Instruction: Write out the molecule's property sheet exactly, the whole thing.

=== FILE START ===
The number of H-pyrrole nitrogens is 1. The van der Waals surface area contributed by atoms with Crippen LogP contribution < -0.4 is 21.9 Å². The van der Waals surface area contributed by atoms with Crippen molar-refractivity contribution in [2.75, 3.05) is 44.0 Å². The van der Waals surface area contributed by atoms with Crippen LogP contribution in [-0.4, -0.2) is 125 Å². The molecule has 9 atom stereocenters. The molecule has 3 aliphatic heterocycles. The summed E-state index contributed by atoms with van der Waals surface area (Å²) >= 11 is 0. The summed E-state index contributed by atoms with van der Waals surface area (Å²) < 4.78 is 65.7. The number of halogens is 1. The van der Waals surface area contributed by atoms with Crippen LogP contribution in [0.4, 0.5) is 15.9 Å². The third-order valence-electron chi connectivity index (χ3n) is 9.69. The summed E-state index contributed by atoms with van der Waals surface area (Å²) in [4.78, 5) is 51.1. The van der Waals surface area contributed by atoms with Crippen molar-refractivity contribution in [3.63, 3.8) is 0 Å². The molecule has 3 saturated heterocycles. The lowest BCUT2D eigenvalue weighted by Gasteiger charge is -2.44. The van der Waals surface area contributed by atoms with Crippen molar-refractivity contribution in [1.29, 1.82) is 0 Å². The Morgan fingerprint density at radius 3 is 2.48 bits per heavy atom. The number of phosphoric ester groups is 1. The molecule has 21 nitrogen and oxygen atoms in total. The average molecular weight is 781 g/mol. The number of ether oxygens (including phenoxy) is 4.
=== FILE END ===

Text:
The number of H-pyrrole nitrogens is 1. The van der Waals surface area contributed by atoms with Crippen LogP contribution < -0.4 is 21.9 Å². The van der Waals surface area contributed by atoms with Crippen molar-refractivity contribution in [2.75, 3.05) is 44.0 Å². The van der Waals surface area contributed by atoms with Crippen LogP contribution in [-0.4, -0.2) is 125 Å². The molecule has 9 atom stereocenters. The molecule has 3 aliphatic heterocycles. The summed E-state index contributed by atoms with van der Waals surface area (Å²) >= 11 is 0. The summed E-state index contributed by atoms with van der Waals surface area (Å²) < 4.78 is 65.7. The number of halogens is 1. The van der Waals surface area contributed by atoms with Crippen LogP contribution in [0.4, 0.5) is 15.9 Å². The third-order valence-electron chi connectivity index (χ3n) is 9.69. The summed E-state index contributed by atoms with van der Waals surface area (Å²) in [4.78, 5) is 51.1. The van der Waals surface area contributed by atoms with Crippen molar-refractivity contribution in [3.63, 3.8) is 0 Å². The molecule has 3 saturated heterocycles. The lowest BCUT2D eigenvalue weighted by Gasteiger charge is -2.44. The van der Waals surface area contributed by atoms with Crippen molar-refractivity contribution in [1.29, 1.82) is 0 Å². The Morgan fingerprint density at radius 3 is 2.48 bits per heavy atom. The number of phosphoric ester groups is 1. The molecule has 21 nitrogen and oxygen atoms in total. The average molecular weight is 781 g/mol. The number of ether oxygens (including phenoxy) is 4.